Back in March, GM CEO Mary Barra said that the automaker is increasing Chevy Bolt EV production without specifying any details.
Now, the automaker confirmed that it plans on increasing production by ‘more than 20 percent’ during the fourth quarter.
Chevy Bolt EV production has been limited to about 2,000 units per month despite much stronger demand in several markets, like in Europe and Canada.
The availability in Europe has been disrupted by GM’s sale of its European operations to the PSA Group.
Opel was selling the Bolt EV as the Ampera E by rebranding the vehicle manufactured by GM in Michigan, but the Detroit-based automaker limited the allocations in each market to an extremely low volume. This forced Opel to ask its Norwegian dealers to stop taking orders for the Bolt EV last year and to later increase the price by $5,500 for the electric vehicle in Europe.
In Canada, Chevy Bolt EVs are backordered by up to a year, according to Chevrolet dealers.
Availability has been better in the US, but inventory is mainly going to California and other CARB states.
Deliveries in the US this year have been down to just over a 1,000 units per month. GM stopped releasing monthly sales results and it is instead now focusing on quarterly deliveries, like Tesla.
The company released its second quarter results today. Chevy Bolt EV deliveries in the US were down 22% year over year to 3,483 units during the period or about 1,161 units per month.
But global deliveries are higher with GM starting deliveries in South Korea and Canadian deliveries remaining somewhat consistent.
GM said today that global sales are “estimated to be up more than 35 percent year over year in the second quarter and up more than 40 percent in the first half.”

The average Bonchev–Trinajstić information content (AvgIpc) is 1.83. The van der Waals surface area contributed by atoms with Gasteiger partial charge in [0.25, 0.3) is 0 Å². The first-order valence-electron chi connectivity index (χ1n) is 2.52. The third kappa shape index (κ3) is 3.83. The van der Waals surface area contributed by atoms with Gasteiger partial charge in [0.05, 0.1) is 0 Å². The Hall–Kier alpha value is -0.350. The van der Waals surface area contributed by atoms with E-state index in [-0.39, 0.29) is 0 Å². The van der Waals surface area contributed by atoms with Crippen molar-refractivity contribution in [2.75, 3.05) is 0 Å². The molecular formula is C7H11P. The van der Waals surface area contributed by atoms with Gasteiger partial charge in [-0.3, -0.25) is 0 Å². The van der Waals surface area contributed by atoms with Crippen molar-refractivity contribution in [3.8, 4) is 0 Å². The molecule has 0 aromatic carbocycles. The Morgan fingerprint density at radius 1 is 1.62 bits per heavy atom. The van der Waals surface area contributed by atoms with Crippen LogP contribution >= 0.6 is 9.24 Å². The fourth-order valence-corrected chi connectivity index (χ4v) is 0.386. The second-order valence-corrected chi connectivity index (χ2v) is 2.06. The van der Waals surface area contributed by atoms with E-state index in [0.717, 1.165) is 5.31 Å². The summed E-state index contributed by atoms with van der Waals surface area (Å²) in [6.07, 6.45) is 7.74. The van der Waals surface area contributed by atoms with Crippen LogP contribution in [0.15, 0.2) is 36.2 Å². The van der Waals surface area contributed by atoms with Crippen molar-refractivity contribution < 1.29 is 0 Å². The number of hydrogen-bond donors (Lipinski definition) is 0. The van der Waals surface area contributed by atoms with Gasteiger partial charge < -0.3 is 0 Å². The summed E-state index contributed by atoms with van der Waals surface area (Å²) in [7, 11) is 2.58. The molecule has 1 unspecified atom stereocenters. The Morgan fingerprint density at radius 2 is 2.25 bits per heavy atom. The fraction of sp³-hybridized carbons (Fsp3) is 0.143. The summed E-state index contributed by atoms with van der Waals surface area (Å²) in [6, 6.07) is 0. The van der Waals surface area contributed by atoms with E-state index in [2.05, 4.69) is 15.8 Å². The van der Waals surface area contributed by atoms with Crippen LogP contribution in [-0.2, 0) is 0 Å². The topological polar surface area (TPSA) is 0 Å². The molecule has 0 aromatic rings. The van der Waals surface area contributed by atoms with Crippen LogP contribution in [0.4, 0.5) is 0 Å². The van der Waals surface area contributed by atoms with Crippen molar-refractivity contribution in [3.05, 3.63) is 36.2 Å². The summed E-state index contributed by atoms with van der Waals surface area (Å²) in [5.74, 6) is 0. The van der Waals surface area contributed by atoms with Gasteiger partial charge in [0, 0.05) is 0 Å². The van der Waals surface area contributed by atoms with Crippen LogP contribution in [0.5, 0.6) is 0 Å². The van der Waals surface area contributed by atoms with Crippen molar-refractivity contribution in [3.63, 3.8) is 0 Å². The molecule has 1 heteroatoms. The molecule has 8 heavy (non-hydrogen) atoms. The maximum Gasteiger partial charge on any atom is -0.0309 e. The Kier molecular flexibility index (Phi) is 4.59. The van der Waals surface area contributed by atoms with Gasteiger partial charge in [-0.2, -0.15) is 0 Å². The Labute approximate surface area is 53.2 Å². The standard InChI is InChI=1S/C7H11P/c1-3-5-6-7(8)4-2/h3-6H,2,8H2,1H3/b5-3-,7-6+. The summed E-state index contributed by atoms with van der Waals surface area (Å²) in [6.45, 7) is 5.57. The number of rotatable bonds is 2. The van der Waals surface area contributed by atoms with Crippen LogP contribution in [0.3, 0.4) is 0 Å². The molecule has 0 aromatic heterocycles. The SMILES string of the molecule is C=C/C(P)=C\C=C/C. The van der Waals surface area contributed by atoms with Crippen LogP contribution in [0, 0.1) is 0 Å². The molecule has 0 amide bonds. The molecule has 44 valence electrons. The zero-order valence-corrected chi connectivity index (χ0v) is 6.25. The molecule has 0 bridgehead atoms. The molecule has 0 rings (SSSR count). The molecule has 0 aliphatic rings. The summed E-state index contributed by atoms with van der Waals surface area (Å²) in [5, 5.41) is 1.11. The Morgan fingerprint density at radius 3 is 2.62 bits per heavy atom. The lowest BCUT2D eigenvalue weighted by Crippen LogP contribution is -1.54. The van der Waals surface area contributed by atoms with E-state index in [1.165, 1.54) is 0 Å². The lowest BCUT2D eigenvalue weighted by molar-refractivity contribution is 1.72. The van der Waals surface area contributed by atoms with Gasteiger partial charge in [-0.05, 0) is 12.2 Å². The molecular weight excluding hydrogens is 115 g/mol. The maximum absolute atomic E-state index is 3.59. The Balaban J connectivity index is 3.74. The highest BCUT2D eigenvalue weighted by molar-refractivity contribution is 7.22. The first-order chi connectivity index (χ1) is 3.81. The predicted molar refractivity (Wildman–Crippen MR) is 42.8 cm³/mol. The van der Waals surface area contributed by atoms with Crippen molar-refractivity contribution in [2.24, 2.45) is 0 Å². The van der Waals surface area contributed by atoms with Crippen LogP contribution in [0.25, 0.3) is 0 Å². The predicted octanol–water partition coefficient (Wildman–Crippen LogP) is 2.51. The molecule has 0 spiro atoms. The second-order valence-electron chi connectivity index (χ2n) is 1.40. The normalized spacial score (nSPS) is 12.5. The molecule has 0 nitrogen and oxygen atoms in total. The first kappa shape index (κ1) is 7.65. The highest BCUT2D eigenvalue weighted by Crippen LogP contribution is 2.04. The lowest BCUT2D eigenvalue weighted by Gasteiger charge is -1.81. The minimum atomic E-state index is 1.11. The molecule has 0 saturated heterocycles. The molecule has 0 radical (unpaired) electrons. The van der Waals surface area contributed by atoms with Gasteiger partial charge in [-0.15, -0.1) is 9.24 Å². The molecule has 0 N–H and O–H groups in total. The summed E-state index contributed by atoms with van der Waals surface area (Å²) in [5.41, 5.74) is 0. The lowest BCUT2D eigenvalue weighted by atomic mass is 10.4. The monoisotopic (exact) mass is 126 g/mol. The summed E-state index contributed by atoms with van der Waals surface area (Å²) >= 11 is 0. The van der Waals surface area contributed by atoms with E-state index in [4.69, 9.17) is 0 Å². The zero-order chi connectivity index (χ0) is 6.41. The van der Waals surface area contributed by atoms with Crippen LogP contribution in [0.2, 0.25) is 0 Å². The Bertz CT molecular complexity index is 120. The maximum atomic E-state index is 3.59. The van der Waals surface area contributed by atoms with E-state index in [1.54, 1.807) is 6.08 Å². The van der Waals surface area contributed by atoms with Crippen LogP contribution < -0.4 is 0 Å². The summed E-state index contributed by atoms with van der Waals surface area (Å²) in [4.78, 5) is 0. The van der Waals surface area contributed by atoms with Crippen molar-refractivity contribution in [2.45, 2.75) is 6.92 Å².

Kurt McNeil, U.S. vice president of Sales Operations, announced the production increase in response to demand:
Demand for the Chevrolet Bolt EV, especially in the United States, Canada and South Korea, has outstripped production. The extra production coming on line should be enough to help us keep growing global Bolt EV sales, rebuild our U.S. dealer inventory and bring us another step closer to our vision of a world with zero emissions.
GM says that fourth quarter production will be “more than 20 percent” higher “compared to the average of the first three quarters.”
Some good news and some bad news. Good news is that GM finally put a number on the previously announced production increase.
The bad news is that I think the production increase could actually be much higher if GM was actually trying to respond to the demand in full.
It sounds like it will push production to about 30,000 units annually, which is not bad as far as all-electric vehicle production programs go, but I think the Bolt EV could be a bigger program.
Baby steps for GM in electrification. At least, they are going in the right direction.
What do you think? Let us know in the comment section below.